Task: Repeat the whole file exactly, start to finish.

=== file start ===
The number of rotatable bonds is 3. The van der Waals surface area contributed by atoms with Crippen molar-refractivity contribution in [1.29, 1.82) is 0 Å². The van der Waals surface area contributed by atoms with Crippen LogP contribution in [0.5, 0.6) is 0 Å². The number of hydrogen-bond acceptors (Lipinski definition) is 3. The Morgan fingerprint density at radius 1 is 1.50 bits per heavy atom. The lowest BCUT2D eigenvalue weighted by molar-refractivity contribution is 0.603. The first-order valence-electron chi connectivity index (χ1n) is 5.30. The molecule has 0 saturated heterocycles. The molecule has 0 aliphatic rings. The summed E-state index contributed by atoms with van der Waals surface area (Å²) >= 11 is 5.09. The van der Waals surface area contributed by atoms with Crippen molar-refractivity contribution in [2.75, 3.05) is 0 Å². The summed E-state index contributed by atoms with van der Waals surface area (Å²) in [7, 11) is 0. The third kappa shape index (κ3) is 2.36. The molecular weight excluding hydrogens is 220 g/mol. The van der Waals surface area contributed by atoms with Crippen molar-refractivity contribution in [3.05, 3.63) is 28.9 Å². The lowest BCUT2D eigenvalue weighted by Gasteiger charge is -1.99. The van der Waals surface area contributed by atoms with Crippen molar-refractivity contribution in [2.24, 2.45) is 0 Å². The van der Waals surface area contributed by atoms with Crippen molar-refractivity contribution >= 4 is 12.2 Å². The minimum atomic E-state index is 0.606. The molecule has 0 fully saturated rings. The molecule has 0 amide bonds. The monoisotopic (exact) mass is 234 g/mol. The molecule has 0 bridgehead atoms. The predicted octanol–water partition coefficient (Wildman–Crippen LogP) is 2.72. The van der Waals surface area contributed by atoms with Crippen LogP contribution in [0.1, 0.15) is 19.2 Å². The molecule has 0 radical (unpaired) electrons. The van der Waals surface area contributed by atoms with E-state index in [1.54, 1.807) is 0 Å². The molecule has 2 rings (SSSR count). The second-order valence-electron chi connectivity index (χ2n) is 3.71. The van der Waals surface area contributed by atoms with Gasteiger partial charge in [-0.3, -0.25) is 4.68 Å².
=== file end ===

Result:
The number of rotatable bonds is 3. The van der Waals surface area contributed by atoms with Crippen molar-refractivity contribution in [1.29, 1.82) is 0 Å². The van der Waals surface area contributed by atoms with Crippen LogP contribution in [0.5, 0.6) is 0 Å². The number of hydrogen-bond acceptors (Lipinski definition) is 3. The Morgan fingerprint density at radius 1 is 1.50 bits per heavy atom. The lowest BCUT2D eigenvalue weighted by molar-refractivity contribution is 0.603. The first-order valence-electron chi connectivity index (χ1n) is 5.30. The molecule has 0 saturated heterocycles. The molecule has 0 aliphatic rings. The summed E-state index contributed by atoms with van der Waals surface area (Å²) >= 11 is 5.09. The van der Waals surface area contributed by atoms with Crippen molar-refractivity contribution in [2.75, 3.05) is 0 Å². The summed E-state index contributed by atoms with van der Waals surface area (Å²) in [7, 11) is 0. The third kappa shape index (κ3) is 2.36. The molecular weight excluding hydrogens is 220 g/mol. The van der Waals surface area contributed by atoms with Crippen molar-refractivity contribution in [3.05, 3.63) is 28.9 Å². The lowest BCUT2D eigenvalue weighted by Gasteiger charge is -1.99. The van der Waals surface area contributed by atoms with Crippen molar-refractivity contribution in [2.24, 2.45) is 0 Å². The van der Waals surface area contributed by atoms with Crippen molar-refractivity contribution >= 4 is 12.2 Å². The minimum atomic E-state index is 0.606. The molecule has 0 fully saturated rings. The molecule has 0 amide bonds. The monoisotopic (exact) mass is 234 g/mol. The molecule has 0 bridgehead atoms. The predicted octanol–water partition coefficient (Wildman–Crippen LogP) is 2.72. The van der Waals surface area contributed by atoms with Crippen LogP contribution in [0.1, 0.15) is 19.2 Å². The molecule has 0 radical (unpaired) electrons. The van der Waals surface area contributed by atoms with E-state index in [1.54, 1.807) is 0 Å². The molecule has 2 rings (SSSR count). The second-order valence-electron chi connectivity index (χ2n) is 3.71. The van der Waals surface area contributed by atoms with Gasteiger partial charge in [-0.3, -0.25) is 4.68 Å².